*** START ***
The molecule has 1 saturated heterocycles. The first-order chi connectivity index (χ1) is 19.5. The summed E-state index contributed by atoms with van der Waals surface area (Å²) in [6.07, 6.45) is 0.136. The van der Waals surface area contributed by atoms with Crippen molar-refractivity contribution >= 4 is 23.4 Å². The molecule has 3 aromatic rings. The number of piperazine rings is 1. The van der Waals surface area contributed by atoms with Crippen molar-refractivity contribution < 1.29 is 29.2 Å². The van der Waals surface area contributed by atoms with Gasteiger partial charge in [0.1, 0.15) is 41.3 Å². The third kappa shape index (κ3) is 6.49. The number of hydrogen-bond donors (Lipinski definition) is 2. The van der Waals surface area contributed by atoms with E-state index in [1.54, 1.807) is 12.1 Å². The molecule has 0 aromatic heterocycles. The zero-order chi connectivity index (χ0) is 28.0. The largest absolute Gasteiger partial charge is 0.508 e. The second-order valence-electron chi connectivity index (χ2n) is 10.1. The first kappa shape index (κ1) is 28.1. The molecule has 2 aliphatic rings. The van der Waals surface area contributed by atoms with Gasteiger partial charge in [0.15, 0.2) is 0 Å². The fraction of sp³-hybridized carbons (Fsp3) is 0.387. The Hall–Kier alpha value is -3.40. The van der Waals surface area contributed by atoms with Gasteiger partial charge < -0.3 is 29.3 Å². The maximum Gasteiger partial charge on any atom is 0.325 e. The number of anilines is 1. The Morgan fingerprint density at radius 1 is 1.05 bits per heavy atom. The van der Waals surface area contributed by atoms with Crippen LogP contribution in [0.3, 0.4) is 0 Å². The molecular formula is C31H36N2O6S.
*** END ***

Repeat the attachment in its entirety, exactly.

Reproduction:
The molecule has 1 saturated heterocycles. The first-order chi connectivity index (χ1) is 19.5. The summed E-state index contributed by atoms with van der Waals surface area (Å²) in [6.07, 6.45) is 0.136. The van der Waals surface area contributed by atoms with Crippen molar-refractivity contribution >= 4 is 23.4 Å². The molecule has 3 aromatic rings. The number of piperazine rings is 1. The van der Waals surface area contributed by atoms with Crippen molar-refractivity contribution < 1.29 is 29.2 Å². The van der Waals surface area contributed by atoms with Gasteiger partial charge in [0.1, 0.15) is 41.3 Å². The third kappa shape index (κ3) is 6.49. The number of hydrogen-bond donors (Lipinski definition) is 2. The van der Waals surface area contributed by atoms with E-state index in [1.54, 1.807) is 12.1 Å². The molecule has 0 aromatic heterocycles. The zero-order chi connectivity index (χ0) is 28.0. The largest absolute Gasteiger partial charge is 0.508 e. The second-order valence-electron chi connectivity index (χ2n) is 10.1. The first kappa shape index (κ1) is 28.1. The molecule has 2 aliphatic rings. The van der Waals surface area contributed by atoms with Gasteiger partial charge in [0.15, 0.2) is 0 Å². The fraction of sp³-hybridized carbons (Fsp3) is 0.387. The Hall–Kier alpha value is -3.40. The van der Waals surface area contributed by atoms with Gasteiger partial charge < -0.3 is 29.3 Å². The maximum Gasteiger partial charge on any atom is 0.325 e. The number of anilines is 1. The Morgan fingerprint density at radius 1 is 1.05 bits per heavy atom. The van der Waals surface area contributed by atoms with Crippen LogP contribution in [0.3, 0.4) is 0 Å². The molecular formula is C31H36N2O6S.